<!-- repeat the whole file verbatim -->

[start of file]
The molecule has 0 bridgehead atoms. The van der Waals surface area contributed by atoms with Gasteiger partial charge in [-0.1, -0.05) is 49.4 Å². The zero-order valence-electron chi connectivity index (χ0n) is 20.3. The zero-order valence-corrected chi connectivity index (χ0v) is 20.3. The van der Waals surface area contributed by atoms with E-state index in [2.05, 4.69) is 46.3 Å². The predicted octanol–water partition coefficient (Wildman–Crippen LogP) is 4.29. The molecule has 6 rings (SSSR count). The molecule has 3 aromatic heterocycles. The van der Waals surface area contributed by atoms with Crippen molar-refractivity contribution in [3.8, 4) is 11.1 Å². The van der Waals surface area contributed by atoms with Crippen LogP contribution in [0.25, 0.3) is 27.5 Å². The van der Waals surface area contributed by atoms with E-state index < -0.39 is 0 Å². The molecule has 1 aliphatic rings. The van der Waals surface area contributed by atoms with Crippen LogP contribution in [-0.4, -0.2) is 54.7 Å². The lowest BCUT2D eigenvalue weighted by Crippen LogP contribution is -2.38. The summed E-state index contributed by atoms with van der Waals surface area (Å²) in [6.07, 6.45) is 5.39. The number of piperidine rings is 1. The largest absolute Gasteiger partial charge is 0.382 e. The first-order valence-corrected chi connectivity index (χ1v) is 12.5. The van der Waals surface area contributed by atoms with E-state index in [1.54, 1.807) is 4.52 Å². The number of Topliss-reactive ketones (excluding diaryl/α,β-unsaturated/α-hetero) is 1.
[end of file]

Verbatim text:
The molecule has 0 bridgehead atoms. The van der Waals surface area contributed by atoms with Gasteiger partial charge in [-0.1, -0.05) is 49.4 Å². The zero-order valence-electron chi connectivity index (χ0n) is 20.3. The zero-order valence-corrected chi connectivity index (χ0v) is 20.3. The van der Waals surface area contributed by atoms with E-state index in [2.05, 4.69) is 46.3 Å². The predicted octanol–water partition coefficient (Wildman–Crippen LogP) is 4.29. The molecule has 6 rings (SSSR count). The molecule has 3 aromatic heterocycles. The van der Waals surface area contributed by atoms with Crippen molar-refractivity contribution in [3.8, 4) is 11.1 Å². The van der Waals surface area contributed by atoms with Crippen LogP contribution in [0.25, 0.3) is 27.5 Å². The van der Waals surface area contributed by atoms with E-state index < -0.39 is 0 Å². The molecule has 1 aliphatic rings. The van der Waals surface area contributed by atoms with Crippen LogP contribution in [-0.4, -0.2) is 54.7 Å². The lowest BCUT2D eigenvalue weighted by Crippen LogP contribution is -2.38. The summed E-state index contributed by atoms with van der Waals surface area (Å²) in [6.07, 6.45) is 5.39. The number of piperidine rings is 1. The largest absolute Gasteiger partial charge is 0.382 e. The first-order valence-corrected chi connectivity index (χ1v) is 12.5. The van der Waals surface area contributed by atoms with E-state index in [1.54, 1.807) is 4.52 Å². The number of Topliss-reactive ketones (excluding diaryl/α,β-unsaturated/α-hetero) is 1.